Supply management has no place in the TPP

It would be madness for Australia to agree to admit Canada to the TPP “free trade” negotiations on the basis that they might keep their astronomically high barriers to some food imports.

The Canadian Trade Minister, Ed Fast, told reporters this week that he believes Canada has “public support” from six of the nine countries negotiating the Trans-Pacific Partnership to admit Canada to the group despite it’s intention to retain supply management protection for Canadian farm prices (mainly in dairy, horticulture).

The “public” Australian position is of support for Canada’s “interest” in joining the TPP but no decision on whether, or on what terms, Canada should have a seat at the table.

Canada is a substantial trading economy — one-and-a-half times the size of the Australian economy — and a strong competitor in trans-Pacific markets. Its membership of the TPP could give a big boost to the credibility of this “new frontier” agreement adding to its trade coverage and perhaps attracting other regional countries to participate despite the ambitious threshold commitment to barrier-free trade. Canada’s participation also has a strong commercial logic, given the close integration of the USA and Canadian markets.

But, thanks to the entrenchment of old-fashioned, market-rigging, supply controls (marketing quotas) for a small number of farm products from the Eastern provinces, the Canadian trade landscape is marred by some of the highest peaks of import protection to be found in any developed or developing country. Their claims for membership in an agreement intended to establish free-trade across the Pacific while holding these “sacred cows” in reserve is absurd.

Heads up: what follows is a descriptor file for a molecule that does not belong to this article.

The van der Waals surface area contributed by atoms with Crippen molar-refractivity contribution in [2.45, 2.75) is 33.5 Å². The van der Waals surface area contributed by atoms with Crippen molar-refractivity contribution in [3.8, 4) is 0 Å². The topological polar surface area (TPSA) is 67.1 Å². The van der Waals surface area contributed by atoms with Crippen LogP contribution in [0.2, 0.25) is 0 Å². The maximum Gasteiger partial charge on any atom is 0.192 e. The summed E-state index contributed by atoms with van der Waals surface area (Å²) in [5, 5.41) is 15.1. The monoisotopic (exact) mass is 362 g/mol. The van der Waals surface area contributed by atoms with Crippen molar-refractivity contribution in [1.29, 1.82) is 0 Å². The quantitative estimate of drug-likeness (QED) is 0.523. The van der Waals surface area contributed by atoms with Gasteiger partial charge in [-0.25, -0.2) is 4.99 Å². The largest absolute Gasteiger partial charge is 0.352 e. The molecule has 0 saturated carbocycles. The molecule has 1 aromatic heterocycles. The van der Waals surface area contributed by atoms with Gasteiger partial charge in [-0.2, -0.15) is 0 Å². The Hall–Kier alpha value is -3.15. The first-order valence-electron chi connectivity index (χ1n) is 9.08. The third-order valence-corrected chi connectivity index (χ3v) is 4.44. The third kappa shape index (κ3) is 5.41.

Worse, it would signal to Japan — also an aspirant for TPP membership — that they need not be too concerned about removing their farm protection when negotiating to join the TPP.

We have yet to see whether the “free trade” deal to be struck among TPP participants will overturn some other historical protectionist anomalies such as the barriers to US sugar imports. But that uncertainty would only be compounded by giving Canada a seat at the table on the basis Mr Fast proposes.

There is, however, a danger that protectionist elements in the US Congress would welcome Canadian entry with high dairy protection as a stalking horse (or is that a “trojan horse”) for US farm protection. If the USA decided it wanted to admit Canada to the negotiations even with supply-management, Australia and New Zealand would find it difficult to resist the pressure.

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